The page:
1 Reply Latest reply on Jan 24, 2005 1:17 PM by Ben Wang

    prune in LRUAlgorithm

    kkalmbach Newbie

      Question about the prune method in LRUAlgorithm. This is probably a small issue that will not actually affect anyone, but I'm looking for an opinion.

      I hope this explanation makes sense....

      Currently, the process method runs through the queue processing the gets/adds/deletes, then it runs through the items in the cache looking to see if it should evict them.

      There is a window of time (maybe large depending upon how many things are in the cache), that after the queue is drained and the first part of the cache is being pruned that a get comes in for something (at the end of the cache) that has been timed out (but not yet pruned) the get is successful (while the prune is still going on). The prune then gets to the end of the cache and evicts the newly gotten object (the newly gotten object placed a GET event in the queue, but the queue is not processed until the next time the eviction runs).

      The result of this is a get can be successful, but then immediately after, the get will fail. Since a get is supposed to reset the time, if a get is successful, it should not be removed until at least TimeToLive seconds after the last successful get.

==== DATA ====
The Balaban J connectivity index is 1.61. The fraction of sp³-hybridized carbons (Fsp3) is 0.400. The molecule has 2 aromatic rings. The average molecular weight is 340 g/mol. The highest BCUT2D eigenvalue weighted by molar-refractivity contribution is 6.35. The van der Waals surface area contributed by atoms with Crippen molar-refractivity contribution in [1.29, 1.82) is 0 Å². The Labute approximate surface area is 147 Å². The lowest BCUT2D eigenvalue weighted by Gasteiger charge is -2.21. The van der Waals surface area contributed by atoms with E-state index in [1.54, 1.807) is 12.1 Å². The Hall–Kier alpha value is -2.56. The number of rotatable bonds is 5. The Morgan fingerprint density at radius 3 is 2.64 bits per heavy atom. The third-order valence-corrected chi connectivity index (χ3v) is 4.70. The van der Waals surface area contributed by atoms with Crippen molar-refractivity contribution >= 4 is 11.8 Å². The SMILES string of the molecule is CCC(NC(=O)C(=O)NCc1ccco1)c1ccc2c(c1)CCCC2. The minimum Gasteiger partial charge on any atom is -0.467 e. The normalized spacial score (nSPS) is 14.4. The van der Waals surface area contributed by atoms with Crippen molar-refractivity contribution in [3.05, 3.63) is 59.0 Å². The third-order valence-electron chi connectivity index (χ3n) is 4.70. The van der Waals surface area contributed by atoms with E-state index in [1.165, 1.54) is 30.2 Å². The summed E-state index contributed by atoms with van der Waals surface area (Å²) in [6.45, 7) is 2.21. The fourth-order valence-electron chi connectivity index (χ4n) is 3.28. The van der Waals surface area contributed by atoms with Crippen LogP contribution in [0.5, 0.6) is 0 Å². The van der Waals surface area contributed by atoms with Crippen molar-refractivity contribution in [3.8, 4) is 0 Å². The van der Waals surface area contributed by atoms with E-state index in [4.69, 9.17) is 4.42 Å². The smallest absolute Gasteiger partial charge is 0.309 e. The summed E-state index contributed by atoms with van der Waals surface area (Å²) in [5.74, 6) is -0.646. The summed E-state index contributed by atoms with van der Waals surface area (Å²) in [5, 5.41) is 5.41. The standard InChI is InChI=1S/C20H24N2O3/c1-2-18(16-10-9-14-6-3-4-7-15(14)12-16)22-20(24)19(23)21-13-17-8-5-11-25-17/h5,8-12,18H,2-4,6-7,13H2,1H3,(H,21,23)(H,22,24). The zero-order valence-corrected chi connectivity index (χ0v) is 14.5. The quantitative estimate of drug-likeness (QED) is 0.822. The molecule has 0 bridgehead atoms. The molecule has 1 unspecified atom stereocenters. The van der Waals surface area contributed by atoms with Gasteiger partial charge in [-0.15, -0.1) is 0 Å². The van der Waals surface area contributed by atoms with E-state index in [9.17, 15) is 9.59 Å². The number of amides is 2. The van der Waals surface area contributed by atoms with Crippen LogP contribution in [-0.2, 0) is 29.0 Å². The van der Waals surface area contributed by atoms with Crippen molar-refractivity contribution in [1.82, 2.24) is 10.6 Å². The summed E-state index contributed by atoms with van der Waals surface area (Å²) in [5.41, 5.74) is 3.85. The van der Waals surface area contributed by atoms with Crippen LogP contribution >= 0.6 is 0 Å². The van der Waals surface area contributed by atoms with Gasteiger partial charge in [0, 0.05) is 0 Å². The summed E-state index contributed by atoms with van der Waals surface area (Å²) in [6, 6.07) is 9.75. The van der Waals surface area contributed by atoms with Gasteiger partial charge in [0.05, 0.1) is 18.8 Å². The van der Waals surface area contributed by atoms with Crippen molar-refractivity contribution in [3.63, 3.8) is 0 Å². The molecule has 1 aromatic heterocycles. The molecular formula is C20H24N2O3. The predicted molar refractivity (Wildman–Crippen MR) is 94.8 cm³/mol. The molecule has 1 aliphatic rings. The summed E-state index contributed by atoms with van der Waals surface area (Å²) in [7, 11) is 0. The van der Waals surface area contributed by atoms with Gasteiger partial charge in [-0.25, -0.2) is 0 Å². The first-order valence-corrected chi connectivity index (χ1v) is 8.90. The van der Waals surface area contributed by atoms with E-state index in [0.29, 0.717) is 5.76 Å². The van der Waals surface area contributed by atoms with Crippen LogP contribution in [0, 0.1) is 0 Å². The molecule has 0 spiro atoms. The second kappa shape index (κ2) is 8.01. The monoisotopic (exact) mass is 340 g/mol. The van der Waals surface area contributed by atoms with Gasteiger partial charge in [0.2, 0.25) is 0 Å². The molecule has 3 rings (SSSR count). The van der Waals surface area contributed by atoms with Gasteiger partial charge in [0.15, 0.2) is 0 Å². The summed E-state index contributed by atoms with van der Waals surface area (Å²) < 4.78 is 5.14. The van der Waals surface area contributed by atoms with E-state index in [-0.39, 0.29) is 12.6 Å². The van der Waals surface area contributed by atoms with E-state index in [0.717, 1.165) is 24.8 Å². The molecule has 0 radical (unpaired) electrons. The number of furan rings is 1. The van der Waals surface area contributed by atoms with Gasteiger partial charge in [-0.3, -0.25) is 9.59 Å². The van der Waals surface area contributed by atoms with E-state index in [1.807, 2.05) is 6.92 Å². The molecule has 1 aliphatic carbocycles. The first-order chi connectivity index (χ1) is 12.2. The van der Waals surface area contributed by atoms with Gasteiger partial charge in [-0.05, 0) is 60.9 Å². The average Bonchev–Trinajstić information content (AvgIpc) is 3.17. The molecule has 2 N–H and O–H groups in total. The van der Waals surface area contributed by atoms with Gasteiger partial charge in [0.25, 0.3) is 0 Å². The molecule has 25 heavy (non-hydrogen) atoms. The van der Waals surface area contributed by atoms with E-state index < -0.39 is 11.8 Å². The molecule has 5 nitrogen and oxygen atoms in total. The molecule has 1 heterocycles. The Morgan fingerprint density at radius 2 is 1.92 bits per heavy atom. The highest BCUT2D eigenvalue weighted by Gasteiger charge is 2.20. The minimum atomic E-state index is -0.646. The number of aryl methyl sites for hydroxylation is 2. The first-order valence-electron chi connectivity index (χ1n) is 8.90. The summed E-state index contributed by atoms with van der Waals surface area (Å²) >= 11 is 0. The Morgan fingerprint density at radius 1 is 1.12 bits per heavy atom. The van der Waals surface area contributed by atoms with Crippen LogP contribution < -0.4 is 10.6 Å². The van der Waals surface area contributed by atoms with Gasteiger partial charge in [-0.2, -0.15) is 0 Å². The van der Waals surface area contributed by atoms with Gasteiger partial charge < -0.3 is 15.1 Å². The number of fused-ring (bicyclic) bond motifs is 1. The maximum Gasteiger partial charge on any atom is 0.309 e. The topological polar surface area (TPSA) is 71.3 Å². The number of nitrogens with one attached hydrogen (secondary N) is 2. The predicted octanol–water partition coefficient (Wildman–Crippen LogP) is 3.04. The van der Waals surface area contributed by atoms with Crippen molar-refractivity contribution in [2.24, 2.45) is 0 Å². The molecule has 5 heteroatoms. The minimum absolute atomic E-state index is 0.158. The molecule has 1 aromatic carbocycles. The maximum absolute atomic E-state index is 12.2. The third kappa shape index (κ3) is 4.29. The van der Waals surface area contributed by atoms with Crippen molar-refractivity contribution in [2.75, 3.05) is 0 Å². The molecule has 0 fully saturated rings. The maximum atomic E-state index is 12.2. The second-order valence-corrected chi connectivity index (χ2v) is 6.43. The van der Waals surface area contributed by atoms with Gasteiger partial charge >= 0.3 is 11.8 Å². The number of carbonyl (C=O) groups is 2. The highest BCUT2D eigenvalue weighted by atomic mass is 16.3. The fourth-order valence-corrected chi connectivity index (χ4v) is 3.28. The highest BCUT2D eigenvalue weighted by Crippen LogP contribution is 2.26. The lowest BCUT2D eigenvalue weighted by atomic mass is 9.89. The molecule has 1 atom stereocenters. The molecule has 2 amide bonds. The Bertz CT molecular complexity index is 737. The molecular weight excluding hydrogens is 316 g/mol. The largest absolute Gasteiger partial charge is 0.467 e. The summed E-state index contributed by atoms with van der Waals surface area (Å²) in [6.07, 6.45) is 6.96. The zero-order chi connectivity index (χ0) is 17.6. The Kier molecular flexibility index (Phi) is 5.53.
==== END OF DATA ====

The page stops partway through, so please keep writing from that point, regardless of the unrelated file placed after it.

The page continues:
A couple of questions about this..
      1) If this really a problem, or is it just me? I think the saving grace of this is that the window is small unless the cache gets really big.
      2) Is there a simple fix for this? Can you drain the queue again during the prune method, before each eviction to make sure the object is still available for eviction?

      Because this is such a relatively small window of time, I can't make a reliable JUnit test (Unless I add a sleep the prune method to simulate a really large cache).


        • 1. Re: prune in LRUAlgorithm
          Ben Wang Master


          To re-phrase your question, yes, I think there is a use case when a GET is on-going and while evict is blocked. And when GET succeeds, evict will succeed as well in removing the same node. Next time GET will return a null.

          But keep in mind that with eviction policy, there is no quaranttee that a GET will always be successful anyway. You will always need to guard against null return value anyway. So I don't think this is a serious issue. What do you think?

          Finally, if CacheLoader is used, this is not an issue.